Executive branch: chief of state: Chairman of the Presidency Haris SILAJDZIC (chairman since 6 March 2008; presidency member since 1 October 2006 - Bosniak); other members of the three-member presidency rotating (every eight months): Nebojsa RADMANOVIC (presidency member since 1 October 2006 - Serb); and Zeljko KOMSIC (presidency member since 1 October 2006 - Croat)
head of government: Chairman of the Council of Ministers Nikola SPIRIC (since 11 January 2007)
cabinet: Council of Ministers nominated by the council chairman; approved by the National House of Representatives
elections: the three members of the presidency (one Bosniak, one Croat, one Serb) are elected by popular vote for a four-year term (eligible for a second term, but then ineligible for four years); the chairmanship rotates every eight months and resumes where it left off following each national election; election last held 1 October 2006 (next to be held in 2010); the chairman of the Council of Ministers is appointed by the presidency and confirmed by the National House of Representatives
election results: percent of vote - Nebojsa RADMANOVIC with 53.3% of the votes for the Serb seat; Zeljko KOMSIC received 39.6% of the votes for the Croat seat; Haris SILAJDZIC received 62.8% of the votes for the Bosniak seat
note: President of the Federation of Bosnia and Herzegovina: Borjana KRISTO (since 21 February 2007); Vice Presidents Spomenka MICIC (since NA 2007) and Mirsad KEBO (since NA 2007); President of the Republika Srpska: Rajko KUSMANOVIC (since 28 December 2007)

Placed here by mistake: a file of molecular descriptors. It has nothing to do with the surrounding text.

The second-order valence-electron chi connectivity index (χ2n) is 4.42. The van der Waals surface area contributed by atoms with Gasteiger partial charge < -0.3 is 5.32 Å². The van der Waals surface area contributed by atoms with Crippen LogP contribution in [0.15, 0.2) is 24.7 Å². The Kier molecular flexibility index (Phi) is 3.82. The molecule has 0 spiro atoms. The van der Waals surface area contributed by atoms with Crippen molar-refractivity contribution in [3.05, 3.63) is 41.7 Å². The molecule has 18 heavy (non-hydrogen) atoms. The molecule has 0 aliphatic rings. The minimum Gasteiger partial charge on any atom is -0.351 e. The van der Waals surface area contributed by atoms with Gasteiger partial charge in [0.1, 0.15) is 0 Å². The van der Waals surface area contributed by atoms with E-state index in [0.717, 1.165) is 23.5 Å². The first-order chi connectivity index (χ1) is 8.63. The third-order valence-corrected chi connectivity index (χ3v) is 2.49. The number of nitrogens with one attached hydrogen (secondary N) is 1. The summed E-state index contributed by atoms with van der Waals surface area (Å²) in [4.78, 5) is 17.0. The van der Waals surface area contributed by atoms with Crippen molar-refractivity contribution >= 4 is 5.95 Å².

Legislative branch: bicameral Parliamentary Assembly or Skupstina consists of the national House of Representatives or Predstavnicki Dom (42 seats, 28 seats allocated for the Federation of Bosnia and Herzegovina and 14 seats for the Republika Srpska; members elected by popular vote on the basis of proportional representation, to serve four-year terms); and the House of Peoples or Dom Naroda (15 seats, 5 Bosniak, 5 Croat, 5 Serb; members elected by the Bosniak/Croat Federation's House of Representatives and the Republika Srpska's National Assembly to serve four-year terms); note - Bosnia's election law specifies four-year terms for the state and first-order administrative division entity legislatures
elections: national House of Representatives - elections last held 1 October 2006 (next to be held in 2010); House of Peoples - last constituted in January 2003 (next to be constituted in 2007)
election results: national House of Representatives - percent of vote by party/coalition - NA; seats by party/coalition - SDA 9, SBH 8, SNSD 7, SDP 5, SDS 3, HDZ-BH 3, HDZ 1990 2, other 5; House of Peoples - percent of vote by party/coalition - NA; seats by party/coalition - NA
note: the Bosniak/Croat Federation has a bicameral legislature that consists of a House of Representatives (98 seats; members elected by popular vote to serve four-year terms); elections last held 1 October 2006 (next to be held in October 2010); percent of vote by party - NA; seats by party/coalition - SDA 28, SBH 24, SDP 17, HDZ-BH 8, HDZ100 7, other 14; and a House of Peoples (58 seats - 17 Bosniak, 17 Croat, 17 Serb, 7 other); last constituted December 2002; the Republika Srpska has a National Assembly (83 seats; members elected by popular vote to serve four-year terms); elections last held 1 October 2006 (next to be held in the fall of 2010); percent of vote by party - NA; seats by party/coalition - SNSD 41, SDS 17, PDP 8, DNS 4, SBH 4, SPRS 3, SDA 3, other 3; as a result of the 2002 constitutional reform process, a 28-member Republika Srpska Council of Peoples (COP) was established in the Republika Srpska National Assembly including eight Croats, eight Bosniaks, eight Serbs, and four members of the smaller communities